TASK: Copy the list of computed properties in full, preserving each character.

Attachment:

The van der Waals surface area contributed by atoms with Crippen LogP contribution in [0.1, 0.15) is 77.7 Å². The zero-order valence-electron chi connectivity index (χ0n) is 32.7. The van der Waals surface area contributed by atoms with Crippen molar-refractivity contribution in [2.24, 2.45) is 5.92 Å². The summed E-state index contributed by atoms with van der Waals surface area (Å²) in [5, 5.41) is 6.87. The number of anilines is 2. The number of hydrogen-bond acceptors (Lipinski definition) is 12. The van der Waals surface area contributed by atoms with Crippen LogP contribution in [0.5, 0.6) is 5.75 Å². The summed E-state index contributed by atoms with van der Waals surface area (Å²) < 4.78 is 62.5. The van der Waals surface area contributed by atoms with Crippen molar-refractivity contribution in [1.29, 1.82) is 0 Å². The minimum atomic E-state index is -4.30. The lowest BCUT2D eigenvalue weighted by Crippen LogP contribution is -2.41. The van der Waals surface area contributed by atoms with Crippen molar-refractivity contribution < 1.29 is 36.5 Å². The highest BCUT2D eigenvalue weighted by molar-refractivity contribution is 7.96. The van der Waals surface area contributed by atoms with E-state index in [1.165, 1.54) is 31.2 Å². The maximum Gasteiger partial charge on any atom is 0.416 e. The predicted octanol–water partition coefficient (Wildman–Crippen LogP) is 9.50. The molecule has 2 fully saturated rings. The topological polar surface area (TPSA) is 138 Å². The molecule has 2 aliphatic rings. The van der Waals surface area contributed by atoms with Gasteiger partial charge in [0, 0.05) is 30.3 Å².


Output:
The van der Waals surface area contributed by atoms with Crippen LogP contribution in [0.1, 0.15) is 77.7 Å². The zero-order valence-electron chi connectivity index (χ0n) is 32.7. The van der Waals surface area contributed by atoms with Crippen molar-refractivity contribution in [2.24, 2.45) is 5.92 Å². The summed E-state index contributed by atoms with van der Waals surface area (Å²) in [5, 5.41) is 6.87. The number of anilines is 2. The number of hydrogen-bond acceptors (Lipinski definition) is 12. The van der Waals surface area contributed by atoms with Crippen LogP contribution in [0.5, 0.6) is 5.75 Å². The summed E-state index contributed by atoms with van der Waals surface area (Å²) < 4.78 is 62.5. The van der Waals surface area contributed by atoms with Crippen molar-refractivity contribution in [1.29, 1.82) is 0 Å². The minimum atomic E-state index is -4.30. The lowest BCUT2D eigenvalue weighted by Crippen LogP contribution is -2.41. The van der Waals surface area contributed by atoms with Crippen molar-refractivity contribution < 1.29 is 36.5 Å². The highest BCUT2D eigenvalue weighted by molar-refractivity contribution is 7.96. The van der Waals surface area contributed by atoms with E-state index in [1.165, 1.54) is 31.2 Å². The maximum Gasteiger partial charge on any atom is 0.416 e. The predicted octanol–water partition coefficient (Wildman–Crippen LogP) is 9.50. The molecule has 2 fully saturated rings. The topological polar surface area (TPSA) is 138 Å². The molecule has 2 aliphatic rings. The van der Waals surface area contributed by atoms with Gasteiger partial charge in [0, 0.05) is 30.3 Å².